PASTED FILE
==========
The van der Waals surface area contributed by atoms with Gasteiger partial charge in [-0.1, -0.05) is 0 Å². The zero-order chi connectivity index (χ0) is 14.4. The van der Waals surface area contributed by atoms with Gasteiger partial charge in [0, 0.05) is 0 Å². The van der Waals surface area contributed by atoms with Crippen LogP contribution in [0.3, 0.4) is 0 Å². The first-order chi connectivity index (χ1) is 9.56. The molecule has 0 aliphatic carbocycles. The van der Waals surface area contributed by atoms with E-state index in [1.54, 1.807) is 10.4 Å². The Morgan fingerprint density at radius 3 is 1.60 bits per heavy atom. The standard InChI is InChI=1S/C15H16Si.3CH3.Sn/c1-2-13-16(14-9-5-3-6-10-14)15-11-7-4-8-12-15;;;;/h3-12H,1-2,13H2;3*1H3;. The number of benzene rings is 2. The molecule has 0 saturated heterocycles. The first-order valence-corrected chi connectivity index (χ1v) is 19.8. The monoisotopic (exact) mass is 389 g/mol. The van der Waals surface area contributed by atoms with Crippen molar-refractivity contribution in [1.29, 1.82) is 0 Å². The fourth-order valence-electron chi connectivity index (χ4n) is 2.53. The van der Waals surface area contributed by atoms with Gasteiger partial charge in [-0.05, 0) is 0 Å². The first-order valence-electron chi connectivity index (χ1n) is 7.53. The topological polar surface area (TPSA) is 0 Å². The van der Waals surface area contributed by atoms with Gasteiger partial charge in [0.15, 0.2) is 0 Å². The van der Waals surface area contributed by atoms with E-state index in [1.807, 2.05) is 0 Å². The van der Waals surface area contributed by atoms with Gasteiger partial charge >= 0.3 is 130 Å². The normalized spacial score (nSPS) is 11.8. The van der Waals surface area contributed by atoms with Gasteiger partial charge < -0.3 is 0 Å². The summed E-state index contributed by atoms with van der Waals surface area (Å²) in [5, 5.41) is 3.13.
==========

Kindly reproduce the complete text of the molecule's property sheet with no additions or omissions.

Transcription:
The van der Waals surface area contributed by atoms with Gasteiger partial charge in [-0.1, -0.05) is 0 Å². The zero-order chi connectivity index (χ0) is 14.4. The van der Waals surface area contributed by atoms with Gasteiger partial charge in [0, 0.05) is 0 Å². The van der Waals surface area contributed by atoms with Crippen LogP contribution in [0.3, 0.4) is 0 Å². The first-order chi connectivity index (χ1) is 9.56. The molecule has 0 aliphatic carbocycles. The van der Waals surface area contributed by atoms with E-state index in [1.54, 1.807) is 10.4 Å². The Morgan fingerprint density at radius 3 is 1.60 bits per heavy atom. The standard InChI is InChI=1S/C15H16Si.3CH3.Sn/c1-2-13-16(14-9-5-3-6-10-14)15-11-7-4-8-12-15;;;;/h3-12H,1-2,13H2;3*1H3;. The number of benzene rings is 2. The molecule has 0 saturated heterocycles. The first-order valence-corrected chi connectivity index (χ1v) is 19.8. The monoisotopic (exact) mass is 389 g/mol. The van der Waals surface area contributed by atoms with Crippen molar-refractivity contribution in [1.29, 1.82) is 0 Å². The fourth-order valence-electron chi connectivity index (χ4n) is 2.53. The van der Waals surface area contributed by atoms with Gasteiger partial charge in [-0.05, 0) is 0 Å². The first-order valence-electron chi connectivity index (χ1n) is 7.53. The topological polar surface area (TPSA) is 0 Å². The van der Waals surface area contributed by atoms with Gasteiger partial charge in [0.15, 0.2) is 0 Å². The van der Waals surface area contributed by atoms with E-state index in [1.807, 2.05) is 0 Å². The van der Waals surface area contributed by atoms with Gasteiger partial charge >= 0.3 is 130 Å². The normalized spacial score (nSPS) is 11.8. The van der Waals surface area contributed by atoms with Gasteiger partial charge < -0.3 is 0 Å². The summed E-state index contributed by atoms with van der Waals surface area (Å²) in [5, 5.41) is 3.13.